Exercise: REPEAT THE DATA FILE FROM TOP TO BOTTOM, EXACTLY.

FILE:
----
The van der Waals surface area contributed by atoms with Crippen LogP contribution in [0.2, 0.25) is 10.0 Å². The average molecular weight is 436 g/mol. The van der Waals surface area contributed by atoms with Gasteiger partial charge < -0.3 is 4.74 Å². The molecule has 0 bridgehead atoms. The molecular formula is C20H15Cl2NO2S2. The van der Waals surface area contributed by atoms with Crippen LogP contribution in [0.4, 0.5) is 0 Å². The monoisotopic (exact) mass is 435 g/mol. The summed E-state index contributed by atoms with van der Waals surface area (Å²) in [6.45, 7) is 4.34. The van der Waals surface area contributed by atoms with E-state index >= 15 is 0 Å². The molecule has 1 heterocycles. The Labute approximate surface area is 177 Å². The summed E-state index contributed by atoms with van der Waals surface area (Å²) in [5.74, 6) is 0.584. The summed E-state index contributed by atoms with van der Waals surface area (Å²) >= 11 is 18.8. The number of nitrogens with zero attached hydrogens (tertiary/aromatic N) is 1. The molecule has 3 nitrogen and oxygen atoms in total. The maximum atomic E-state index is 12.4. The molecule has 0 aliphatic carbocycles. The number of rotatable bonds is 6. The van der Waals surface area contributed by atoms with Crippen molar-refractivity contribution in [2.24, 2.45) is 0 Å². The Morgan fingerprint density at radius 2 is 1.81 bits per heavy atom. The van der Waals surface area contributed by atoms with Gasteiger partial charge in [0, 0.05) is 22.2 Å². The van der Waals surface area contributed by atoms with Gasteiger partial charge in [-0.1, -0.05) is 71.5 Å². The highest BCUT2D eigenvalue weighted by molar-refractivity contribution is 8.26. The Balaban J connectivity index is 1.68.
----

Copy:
The van der Waals surface area contributed by atoms with Crippen LogP contribution in [0.2, 0.25) is 10.0 Å². The average molecular weight is 436 g/mol. The van der Waals surface area contributed by atoms with Gasteiger partial charge < -0.3 is 4.74 Å². The molecule has 0 bridgehead atoms. The molecular formula is C20H15Cl2NO2S2. The van der Waals surface area contributed by atoms with Crippen LogP contribution in [0.4, 0.5) is 0 Å². The monoisotopic (exact) mass is 435 g/mol. The summed E-state index contributed by atoms with van der Waals surface area (Å²) in [6.45, 7) is 4.34. The van der Waals surface area contributed by atoms with E-state index >= 15 is 0 Å². The molecule has 1 heterocycles. The Labute approximate surface area is 177 Å². The summed E-state index contributed by atoms with van der Waals surface area (Å²) in [5.74, 6) is 0.584. The summed E-state index contributed by atoms with van der Waals surface area (Å²) >= 11 is 18.8. The number of nitrogens with zero attached hydrogens (tertiary/aromatic N) is 1. The molecule has 3 nitrogen and oxygen atoms in total. The maximum atomic E-state index is 12.4. The molecule has 0 aliphatic carbocycles. The number of rotatable bonds is 6. The van der Waals surface area contributed by atoms with Crippen molar-refractivity contribution in [2.24, 2.45) is 0 Å². The Morgan fingerprint density at radius 2 is 1.81 bits per heavy atom. The van der Waals surface area contributed by atoms with Gasteiger partial charge in [0, 0.05) is 22.2 Å². The van der Waals surface area contributed by atoms with Gasteiger partial charge in [-0.1, -0.05) is 71.5 Å². The highest BCUT2D eigenvalue weighted by molar-refractivity contribution is 8.26. The Balaban J connectivity index is 1.68.